Many African Americans have accepted abortion as a solution for unwanted pregnancies without discussing the emotional and traumatic effects it can have, such as broken homes, suicide, and depression. West even tweeted on July 31, “Over 22,500,000 black babies have been aborted over the past 50 years.” According to census data and general estimates, this number is not an exaggeration. As West suggested, one should be deeply grieved over the thought of aborting a child.
In response to those who are supposedly concerned about his mental health and claim his views are irrational and emotional, West tweeted, “I cried at the thought of aborting my first born and everyone was so concerned about me … I’m concerned for the world that feels you shouldn’t cry about this subject.”
Something this forthright about the nature of abortion has rarely been discussed by such a renowned, particularly African American, celebrity as Kanye West. And while West has said plenty of crazy and often not politically correct things, he has never been publicly shamed to the point of woke ‘cancellation.’ His music is too good and his fans are too loyal.
But perhaps the immortal nature of West’s career will be a positive force for the pro-life movement. Normalizing the idea that abortion is the equivalent of murder could actually save Black Americans from being susceptible to politicians who encourage Planned Parenthood funding and uphold Roe v. Wade in the name of feminism, women’s sexual liberation, and health, while actually making provisions for human termination.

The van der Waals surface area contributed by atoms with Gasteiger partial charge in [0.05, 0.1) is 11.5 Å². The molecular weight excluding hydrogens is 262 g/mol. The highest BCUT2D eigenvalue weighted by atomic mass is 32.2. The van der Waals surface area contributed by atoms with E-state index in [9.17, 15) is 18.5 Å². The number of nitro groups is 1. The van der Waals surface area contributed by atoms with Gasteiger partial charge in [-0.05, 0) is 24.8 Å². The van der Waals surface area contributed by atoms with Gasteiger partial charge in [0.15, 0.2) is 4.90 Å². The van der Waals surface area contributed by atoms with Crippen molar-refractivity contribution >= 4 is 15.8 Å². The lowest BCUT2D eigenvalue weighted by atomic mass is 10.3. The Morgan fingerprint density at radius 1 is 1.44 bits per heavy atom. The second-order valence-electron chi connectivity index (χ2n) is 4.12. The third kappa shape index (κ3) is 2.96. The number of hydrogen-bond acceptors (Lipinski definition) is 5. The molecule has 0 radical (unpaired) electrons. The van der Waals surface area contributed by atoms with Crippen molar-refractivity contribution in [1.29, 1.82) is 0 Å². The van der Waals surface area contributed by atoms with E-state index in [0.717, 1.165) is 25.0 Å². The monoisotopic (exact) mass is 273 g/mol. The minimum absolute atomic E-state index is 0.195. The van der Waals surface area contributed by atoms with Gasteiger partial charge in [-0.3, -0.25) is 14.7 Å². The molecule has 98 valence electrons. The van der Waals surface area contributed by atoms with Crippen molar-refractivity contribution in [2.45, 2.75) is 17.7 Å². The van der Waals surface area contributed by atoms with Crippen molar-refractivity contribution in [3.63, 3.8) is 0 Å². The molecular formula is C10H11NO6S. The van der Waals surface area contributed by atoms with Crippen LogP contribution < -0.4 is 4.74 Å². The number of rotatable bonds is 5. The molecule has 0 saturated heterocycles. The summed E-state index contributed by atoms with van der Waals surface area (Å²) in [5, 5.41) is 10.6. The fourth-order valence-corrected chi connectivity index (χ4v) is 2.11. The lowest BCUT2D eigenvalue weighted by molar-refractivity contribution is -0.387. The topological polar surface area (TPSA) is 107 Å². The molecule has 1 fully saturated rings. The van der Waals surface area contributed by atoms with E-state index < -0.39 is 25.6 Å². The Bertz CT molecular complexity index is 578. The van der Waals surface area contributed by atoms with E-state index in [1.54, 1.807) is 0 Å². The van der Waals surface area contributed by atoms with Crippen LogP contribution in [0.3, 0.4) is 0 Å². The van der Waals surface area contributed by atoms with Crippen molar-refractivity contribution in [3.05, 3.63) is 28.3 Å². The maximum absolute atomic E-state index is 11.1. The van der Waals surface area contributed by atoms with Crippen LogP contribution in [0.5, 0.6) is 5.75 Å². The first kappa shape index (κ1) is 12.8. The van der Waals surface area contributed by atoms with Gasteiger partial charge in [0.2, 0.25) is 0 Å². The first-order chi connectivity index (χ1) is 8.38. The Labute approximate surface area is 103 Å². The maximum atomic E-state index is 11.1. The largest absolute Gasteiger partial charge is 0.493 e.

For example, this past summer, media outlets like USA TODAY and The New York Times published pieces detailing the racist roots of Planned Parenthood. For the first time, mainstream media discussed the fact that founder Margaret Sanger wrote explicitly racist letters and statements to friends, even saying at one time to Dr. C.J. Gamble “We don’t want the word to go out that we want to exterminate the negro population.” This was the mission of Sanger and her colleagues, and they began implementing Planned Parenthood into minority neighborhoods to accomplish their goals.
For decades, discussing the history and founding purposes behind Planned Parenthood has been considered taboo. But now, with mainstream outlets and someone as prominent as West beginning the discussion about the evils of abortion, perhaps Black Americans will have an opportunity to see where systemic racism truly remains and is encouraged today.
A House of Representatives policy report from 2011 titled “The Effects of Abortion on the Black Community” echoes these sentiments, stating, “Blacks who cry in desperation for political change must recognize that the majority of their civic leaders support policies which destroy their future constituency.”
As West raises awareness about institutions such as Planned Parenthood that attack his very own and have done so as long as they’ve been in existence, there may be a real awakening for those who have considered Planned Parenthood to be a friend, and even savior, for minority communities.
West’s campaign may fail, but for the pro-life movement and Black community, Kanye 2020 is already a victory.
Isabella Redjai is a senior studying political economy.